Brain drain oftentimes pulls the best and the brightest from their homelands as workers seek more lucrative job opportunities abroad, where they believe their marketability will be rewarded. Brain drain usually occurs in developing countries where there is religious persecution, political instability, economic turmoil, or civil conflict. The emigrating workers are skilled specialists (researchers, technicians, medical professionals, engineers, and educators) who perform crucial services that contribute to global competitiveness in medical or scientific research, entrepreneurship, and technological advances for the host country.
The London Royal Society coined the term “brain drain” to describe the mass emigration of preeminent scientists from East Germany and the Soviet Union to the United States and Canada after World War II. The advantages of brain drain include knowledge flow, global cooperation, and international mobility, which allows professionals to exchange management experience. However, critics have contended that such an exodus of talented persons has negative consequences for the emigrants’ home countries, which are left behind in an economic sense. Migrants from developing countries are likely to stay in advanced countries, since certain fields require expensive equipment and labs that the host countries have, and because such amenities are not always available or accessible in developing countries.
The negative economic consequences of brain drain are substantial. At the beginning of the twenty-first century, one study found that an estimated 20 percent of skilled South Africans had left their homeland and that brain drain cost the country about $250 million annually.
The United States attracts more foreign-born professionals than any other country in the world. American colleges and universities have traditionally recruited
At the beginning of the twenty-first century, the United States began losing scientists and engineers to Asia, confronting a “reverse brain drain,” in which individuals legally enter the country to work or study but, due to a limited visa quota and numerous delays in processing, return to their home countries to work for global competitors of the United States. Amid the global recession that began in 2008, these professionals have been returning to countries such as India and China, whose economies are booming, applying their knowledge and experience gained while living in the United States. These countries have learned that the best method for attracting and maintaining professionals is to improve working conditions and career advancement opportunities.
Reverse brain drain could have serious implications for the United States. In 2006, 25.6 percent of all patent applications in the United States listed
Beine, Michel, Frédéric Docquier, and Hillel Rapoport. “Brain Drain and Economic Growth: Theory and Evidence.” Journal of Development Economics 64 (February, 2001): 275-289. Utilizing a quantitative analysis of data, the authors address the impact of migration on human capital formation for small developing countries. They conclude that migration does foster advancement in educational levels, but because of economic limitations in the native country, such immigrants will not have an incentive to return home. Cervantes, Mario, and Dominique Guellec. “The Brain Drain: Old Myths, New Realities.” OECD Observer no. 230 (January, 2002): 40-41. Addresses how native countries cope with the brain drain phenomenon by developing government policies to attract and retain highly skilled workers or researchers. Cordis Corporation. “Should We Plug the Brain Drain? The Pros and Cons of Scientist Mobility.” Times Higher Education Supplement, July 20, 2006, 1-2. Summary of a discussion by panelists at the Euroscience Open Forum held in Munich, Germany, debating the costs and benefits of brain drain in the sciences, information technology, and business. Miyagiwa, Kaz. “Scale Economies in Education and the Brain Drain Problem.” International Economic Review 32 (August, 1991): 743-759. Argues that brain drain is more detrimental to professionals possessing intermediate-level skills regardless of whether this class chooses to emigrate or to remain in their native countries. Solimano, Andrés. Globalizing Talent and Human Capital: Implications for Developing Countries. Santiago, Chile: CEPAL, 2002. Solimano provides facts, trends, and empirical evidence that emigration of human capital often depends on the country of origin. Poor countries and economies suffer the most from emigration of highly skilled researchers or entrepreneurs. The author also suggests how governments can develop policy initiatives to stem the outflow of talent from these countries. Wadhwa, Vivek. “The Reverse Brain Drain.” BusinessWeek Online, August 22, 2007, 22. In this editorial, the author surmises that poor immigration policy, low visa quotas, and numerous delays in this process drive talented foreigners away from the United States to global competitors. Webber, Alan M. “Reverse Brain Drain Threatens U.S. Economy.” USA Today, February 23, 2004, p. 13A. The author contends that restrictions on talented foreign researchers migrating into the United States and the outsourcing of jobs formerly held by highly educated Americans overseas has serious implications for the U.S. economy.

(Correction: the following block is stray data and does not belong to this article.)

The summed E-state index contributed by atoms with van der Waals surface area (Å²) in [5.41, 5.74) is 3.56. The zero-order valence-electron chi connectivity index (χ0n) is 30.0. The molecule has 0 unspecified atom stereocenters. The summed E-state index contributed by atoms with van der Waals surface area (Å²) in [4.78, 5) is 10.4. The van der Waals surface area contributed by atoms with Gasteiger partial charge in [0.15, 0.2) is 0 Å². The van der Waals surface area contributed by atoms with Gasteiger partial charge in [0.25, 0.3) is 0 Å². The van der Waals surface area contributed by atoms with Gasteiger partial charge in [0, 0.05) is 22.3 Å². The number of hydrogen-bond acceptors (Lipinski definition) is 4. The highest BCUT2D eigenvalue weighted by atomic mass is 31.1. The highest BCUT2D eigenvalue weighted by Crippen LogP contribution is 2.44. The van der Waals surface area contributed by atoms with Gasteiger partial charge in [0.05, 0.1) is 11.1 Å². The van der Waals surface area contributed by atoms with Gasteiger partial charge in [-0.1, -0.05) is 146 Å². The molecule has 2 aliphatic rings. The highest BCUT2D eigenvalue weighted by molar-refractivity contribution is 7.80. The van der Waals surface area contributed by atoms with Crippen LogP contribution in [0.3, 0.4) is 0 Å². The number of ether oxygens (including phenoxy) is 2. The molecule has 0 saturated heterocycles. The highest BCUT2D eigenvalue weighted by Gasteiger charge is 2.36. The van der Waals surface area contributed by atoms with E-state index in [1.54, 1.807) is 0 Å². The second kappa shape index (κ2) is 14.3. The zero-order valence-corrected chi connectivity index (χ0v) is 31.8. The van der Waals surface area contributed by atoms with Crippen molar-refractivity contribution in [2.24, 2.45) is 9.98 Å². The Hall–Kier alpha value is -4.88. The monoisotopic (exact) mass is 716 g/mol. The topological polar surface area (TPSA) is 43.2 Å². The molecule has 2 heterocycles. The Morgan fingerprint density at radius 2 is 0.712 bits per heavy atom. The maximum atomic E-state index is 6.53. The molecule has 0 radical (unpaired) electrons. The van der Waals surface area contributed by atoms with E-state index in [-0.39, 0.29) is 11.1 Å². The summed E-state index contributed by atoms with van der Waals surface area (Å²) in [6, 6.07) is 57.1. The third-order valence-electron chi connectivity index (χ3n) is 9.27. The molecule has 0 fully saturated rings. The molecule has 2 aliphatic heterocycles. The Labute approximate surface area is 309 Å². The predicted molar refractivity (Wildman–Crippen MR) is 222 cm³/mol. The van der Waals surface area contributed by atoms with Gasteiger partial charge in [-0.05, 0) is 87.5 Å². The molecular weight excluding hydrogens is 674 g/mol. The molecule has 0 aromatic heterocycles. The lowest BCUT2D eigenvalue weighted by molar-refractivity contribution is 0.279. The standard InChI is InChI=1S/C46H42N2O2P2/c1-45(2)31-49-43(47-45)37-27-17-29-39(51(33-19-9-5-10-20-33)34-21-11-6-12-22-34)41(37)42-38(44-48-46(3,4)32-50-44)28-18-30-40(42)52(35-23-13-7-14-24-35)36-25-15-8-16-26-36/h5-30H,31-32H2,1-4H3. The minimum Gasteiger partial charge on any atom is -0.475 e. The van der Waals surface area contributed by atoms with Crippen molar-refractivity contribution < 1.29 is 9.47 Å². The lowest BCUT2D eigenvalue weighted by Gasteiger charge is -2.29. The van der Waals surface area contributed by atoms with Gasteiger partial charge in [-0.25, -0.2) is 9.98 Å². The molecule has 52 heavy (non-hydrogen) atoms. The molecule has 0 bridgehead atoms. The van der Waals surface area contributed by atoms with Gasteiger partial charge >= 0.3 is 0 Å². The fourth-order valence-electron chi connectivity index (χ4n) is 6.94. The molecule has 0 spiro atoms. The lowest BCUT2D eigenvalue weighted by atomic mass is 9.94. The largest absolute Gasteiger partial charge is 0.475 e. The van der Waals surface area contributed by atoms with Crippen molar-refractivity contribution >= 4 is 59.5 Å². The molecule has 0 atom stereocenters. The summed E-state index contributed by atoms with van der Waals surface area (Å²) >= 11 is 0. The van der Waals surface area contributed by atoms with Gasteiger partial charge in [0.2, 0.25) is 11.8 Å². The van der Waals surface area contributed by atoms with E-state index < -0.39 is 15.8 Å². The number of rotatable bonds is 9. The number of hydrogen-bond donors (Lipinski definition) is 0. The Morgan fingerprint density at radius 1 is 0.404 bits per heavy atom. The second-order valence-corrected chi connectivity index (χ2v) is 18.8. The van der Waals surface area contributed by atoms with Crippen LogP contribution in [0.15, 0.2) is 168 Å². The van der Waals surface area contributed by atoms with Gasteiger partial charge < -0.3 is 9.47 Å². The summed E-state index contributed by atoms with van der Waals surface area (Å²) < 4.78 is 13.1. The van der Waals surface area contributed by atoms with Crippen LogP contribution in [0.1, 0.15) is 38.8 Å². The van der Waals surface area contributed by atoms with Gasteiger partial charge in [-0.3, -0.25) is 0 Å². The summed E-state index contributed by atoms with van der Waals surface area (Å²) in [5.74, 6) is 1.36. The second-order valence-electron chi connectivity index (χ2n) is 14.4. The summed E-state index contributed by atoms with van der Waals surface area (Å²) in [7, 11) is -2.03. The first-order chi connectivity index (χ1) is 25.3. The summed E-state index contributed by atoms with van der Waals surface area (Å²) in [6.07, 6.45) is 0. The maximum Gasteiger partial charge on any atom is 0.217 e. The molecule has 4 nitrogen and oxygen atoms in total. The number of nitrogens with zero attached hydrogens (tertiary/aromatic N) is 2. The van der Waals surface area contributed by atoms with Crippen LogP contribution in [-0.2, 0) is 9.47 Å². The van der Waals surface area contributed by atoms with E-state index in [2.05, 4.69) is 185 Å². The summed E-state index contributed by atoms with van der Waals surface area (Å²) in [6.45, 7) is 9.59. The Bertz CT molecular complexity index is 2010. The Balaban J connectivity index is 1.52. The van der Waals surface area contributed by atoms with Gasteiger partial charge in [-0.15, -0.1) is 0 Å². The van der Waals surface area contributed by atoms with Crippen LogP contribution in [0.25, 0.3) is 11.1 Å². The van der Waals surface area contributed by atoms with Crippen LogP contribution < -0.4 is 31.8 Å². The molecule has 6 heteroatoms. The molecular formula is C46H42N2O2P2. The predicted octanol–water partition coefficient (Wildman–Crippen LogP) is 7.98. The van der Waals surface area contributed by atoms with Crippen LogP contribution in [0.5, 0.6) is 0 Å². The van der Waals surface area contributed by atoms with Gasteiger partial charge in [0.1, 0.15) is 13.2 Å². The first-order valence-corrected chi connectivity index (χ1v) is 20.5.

Australian and New Zealander immigrants
Economic consequences of immigration